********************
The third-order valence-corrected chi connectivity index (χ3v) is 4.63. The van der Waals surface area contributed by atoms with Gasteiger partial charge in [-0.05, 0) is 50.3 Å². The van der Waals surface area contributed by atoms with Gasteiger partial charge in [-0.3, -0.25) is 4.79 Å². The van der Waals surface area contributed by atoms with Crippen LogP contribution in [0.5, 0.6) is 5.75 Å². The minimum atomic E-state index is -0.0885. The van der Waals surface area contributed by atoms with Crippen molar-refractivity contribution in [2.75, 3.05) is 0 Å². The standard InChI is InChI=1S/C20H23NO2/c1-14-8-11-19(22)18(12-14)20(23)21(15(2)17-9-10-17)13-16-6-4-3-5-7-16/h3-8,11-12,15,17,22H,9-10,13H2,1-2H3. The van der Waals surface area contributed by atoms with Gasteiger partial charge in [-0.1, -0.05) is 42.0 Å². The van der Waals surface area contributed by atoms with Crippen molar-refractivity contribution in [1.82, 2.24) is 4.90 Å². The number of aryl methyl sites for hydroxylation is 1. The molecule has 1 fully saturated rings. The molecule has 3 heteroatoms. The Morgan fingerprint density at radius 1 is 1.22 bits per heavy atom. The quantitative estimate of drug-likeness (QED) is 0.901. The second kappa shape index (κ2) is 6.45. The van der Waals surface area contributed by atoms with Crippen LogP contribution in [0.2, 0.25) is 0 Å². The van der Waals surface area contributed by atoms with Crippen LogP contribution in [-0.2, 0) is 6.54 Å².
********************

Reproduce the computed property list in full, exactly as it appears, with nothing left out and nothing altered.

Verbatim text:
The third-order valence-corrected chi connectivity index (χ3v) is 4.63. The van der Waals surface area contributed by atoms with Gasteiger partial charge in [-0.05, 0) is 50.3 Å². The van der Waals surface area contributed by atoms with Gasteiger partial charge in [-0.3, -0.25) is 4.79 Å². The van der Waals surface area contributed by atoms with Crippen LogP contribution in [0.5, 0.6) is 5.75 Å². The minimum atomic E-state index is -0.0885. The van der Waals surface area contributed by atoms with Crippen molar-refractivity contribution in [2.75, 3.05) is 0 Å². The standard InChI is InChI=1S/C20H23NO2/c1-14-8-11-19(22)18(12-14)20(23)21(15(2)17-9-10-17)13-16-6-4-3-5-7-16/h3-8,11-12,15,17,22H,9-10,13H2,1-2H3. The van der Waals surface area contributed by atoms with Gasteiger partial charge in [-0.1, -0.05) is 42.0 Å². The van der Waals surface area contributed by atoms with Crippen molar-refractivity contribution in [1.82, 2.24) is 4.90 Å². The number of aryl methyl sites for hydroxylation is 1. The molecule has 1 fully saturated rings. The molecule has 3 heteroatoms. The Morgan fingerprint density at radius 1 is 1.22 bits per heavy atom. The quantitative estimate of drug-likeness (QED) is 0.901. The second kappa shape index (κ2) is 6.45. The van der Waals surface area contributed by atoms with Crippen LogP contribution in [0.2, 0.25) is 0 Å². The van der Waals surface area contributed by atoms with Crippen LogP contribution in [-0.2, 0) is 6.54 Å².